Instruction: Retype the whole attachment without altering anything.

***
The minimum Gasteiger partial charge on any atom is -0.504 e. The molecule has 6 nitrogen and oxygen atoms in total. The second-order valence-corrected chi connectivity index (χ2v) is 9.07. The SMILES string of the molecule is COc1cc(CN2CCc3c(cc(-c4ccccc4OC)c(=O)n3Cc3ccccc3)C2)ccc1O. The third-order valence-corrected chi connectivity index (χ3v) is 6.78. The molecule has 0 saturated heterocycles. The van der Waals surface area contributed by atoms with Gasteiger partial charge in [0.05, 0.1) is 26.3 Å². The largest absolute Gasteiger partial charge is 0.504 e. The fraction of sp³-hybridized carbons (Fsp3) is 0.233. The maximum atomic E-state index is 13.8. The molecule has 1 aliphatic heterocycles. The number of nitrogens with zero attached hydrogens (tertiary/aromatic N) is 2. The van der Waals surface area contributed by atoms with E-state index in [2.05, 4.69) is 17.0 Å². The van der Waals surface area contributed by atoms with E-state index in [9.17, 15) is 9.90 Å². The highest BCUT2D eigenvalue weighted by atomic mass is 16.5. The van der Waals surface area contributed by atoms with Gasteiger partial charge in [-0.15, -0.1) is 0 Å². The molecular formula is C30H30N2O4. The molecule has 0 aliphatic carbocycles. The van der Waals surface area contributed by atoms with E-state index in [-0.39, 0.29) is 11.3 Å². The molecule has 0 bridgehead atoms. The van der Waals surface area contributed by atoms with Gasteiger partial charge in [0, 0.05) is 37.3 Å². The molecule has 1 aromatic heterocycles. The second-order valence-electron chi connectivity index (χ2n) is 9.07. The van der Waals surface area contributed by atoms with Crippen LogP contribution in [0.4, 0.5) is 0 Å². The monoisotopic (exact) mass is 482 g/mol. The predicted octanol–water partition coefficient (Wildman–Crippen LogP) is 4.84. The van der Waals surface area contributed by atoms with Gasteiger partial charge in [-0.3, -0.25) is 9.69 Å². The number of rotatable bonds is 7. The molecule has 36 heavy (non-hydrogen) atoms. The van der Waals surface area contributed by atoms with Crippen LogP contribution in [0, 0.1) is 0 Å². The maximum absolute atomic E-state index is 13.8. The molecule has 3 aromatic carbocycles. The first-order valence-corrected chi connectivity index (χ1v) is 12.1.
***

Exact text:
The minimum Gasteiger partial charge on any atom is -0.504 e. The molecule has 6 nitrogen and oxygen atoms in total. The second-order valence-corrected chi connectivity index (χ2v) is 9.07. The SMILES string of the molecule is COc1cc(CN2CCc3c(cc(-c4ccccc4OC)c(=O)n3Cc3ccccc3)C2)ccc1O. The third-order valence-corrected chi connectivity index (χ3v) is 6.78. The molecule has 0 saturated heterocycles. The van der Waals surface area contributed by atoms with Gasteiger partial charge in [0.05, 0.1) is 26.3 Å². The largest absolute Gasteiger partial charge is 0.504 e. The fraction of sp³-hybridized carbons (Fsp3) is 0.233. The maximum atomic E-state index is 13.8. The molecule has 1 aliphatic heterocycles. The number of nitrogens with zero attached hydrogens (tertiary/aromatic N) is 2. The van der Waals surface area contributed by atoms with E-state index in [2.05, 4.69) is 17.0 Å². The van der Waals surface area contributed by atoms with E-state index in [9.17, 15) is 9.90 Å². The highest BCUT2D eigenvalue weighted by atomic mass is 16.5. The van der Waals surface area contributed by atoms with Gasteiger partial charge in [-0.15, -0.1) is 0 Å². The molecular formula is C30H30N2O4. The molecule has 0 aliphatic carbocycles. The van der Waals surface area contributed by atoms with E-state index in [-0.39, 0.29) is 11.3 Å². The molecule has 0 bridgehead atoms. The van der Waals surface area contributed by atoms with Gasteiger partial charge in [0, 0.05) is 37.3 Å². The molecule has 1 aromatic heterocycles. The second-order valence-electron chi connectivity index (χ2n) is 9.07. The van der Waals surface area contributed by atoms with Crippen LogP contribution in [0.4, 0.5) is 0 Å². The monoisotopic (exact) mass is 482 g/mol. The predicted octanol–water partition coefficient (Wildman–Crippen LogP) is 4.84. The van der Waals surface area contributed by atoms with Gasteiger partial charge in [-0.3, -0.25) is 9.69 Å². The number of rotatable bonds is 7. The molecule has 36 heavy (non-hydrogen) atoms. The van der Waals surface area contributed by atoms with Crippen LogP contribution in [0, 0.1) is 0 Å². The maximum absolute atomic E-state index is 13.8. The molecule has 3 aromatic carbocycles. The first-order valence-corrected chi connectivity index (χ1v) is 12.1.